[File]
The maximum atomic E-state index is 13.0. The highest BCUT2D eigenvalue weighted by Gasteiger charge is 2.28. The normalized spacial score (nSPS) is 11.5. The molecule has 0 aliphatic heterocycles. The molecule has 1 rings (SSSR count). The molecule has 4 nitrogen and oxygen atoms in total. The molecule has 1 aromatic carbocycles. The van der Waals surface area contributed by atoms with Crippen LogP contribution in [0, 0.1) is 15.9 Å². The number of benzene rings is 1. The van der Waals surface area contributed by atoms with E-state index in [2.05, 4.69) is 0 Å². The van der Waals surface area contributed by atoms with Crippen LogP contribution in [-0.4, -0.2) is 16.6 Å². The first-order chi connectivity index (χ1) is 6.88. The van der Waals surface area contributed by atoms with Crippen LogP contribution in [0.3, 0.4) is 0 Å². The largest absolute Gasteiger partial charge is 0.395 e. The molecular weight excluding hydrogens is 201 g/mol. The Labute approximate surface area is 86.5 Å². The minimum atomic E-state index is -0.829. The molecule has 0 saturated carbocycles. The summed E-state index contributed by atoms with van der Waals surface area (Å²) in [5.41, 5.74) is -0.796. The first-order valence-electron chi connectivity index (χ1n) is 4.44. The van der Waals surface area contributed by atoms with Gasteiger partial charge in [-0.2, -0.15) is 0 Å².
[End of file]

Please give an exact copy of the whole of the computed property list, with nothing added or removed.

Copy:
The maximum atomic E-state index is 13.0. The highest BCUT2D eigenvalue weighted by Gasteiger charge is 2.28. The normalized spacial score (nSPS) is 11.5. The molecule has 0 aliphatic heterocycles. The molecule has 1 rings (SSSR count). The molecule has 4 nitrogen and oxygen atoms in total. The molecule has 1 aromatic carbocycles. The van der Waals surface area contributed by atoms with Crippen LogP contribution in [0, 0.1) is 15.9 Å². The number of benzene rings is 1. The van der Waals surface area contributed by atoms with E-state index in [2.05, 4.69) is 0 Å². The van der Waals surface area contributed by atoms with Crippen LogP contribution in [-0.4, -0.2) is 16.6 Å². The first-order chi connectivity index (χ1) is 6.88. The van der Waals surface area contributed by atoms with Crippen LogP contribution in [0.3, 0.4) is 0 Å². The largest absolute Gasteiger partial charge is 0.395 e. The molecular weight excluding hydrogens is 201 g/mol. The Labute approximate surface area is 86.5 Å². The minimum atomic E-state index is -0.829. The molecule has 0 saturated carbocycles. The summed E-state index contributed by atoms with van der Waals surface area (Å²) in [5.41, 5.74) is -0.796. The first-order valence-electron chi connectivity index (χ1n) is 4.44. The van der Waals surface area contributed by atoms with Gasteiger partial charge in [-0.2, -0.15) is 0 Å².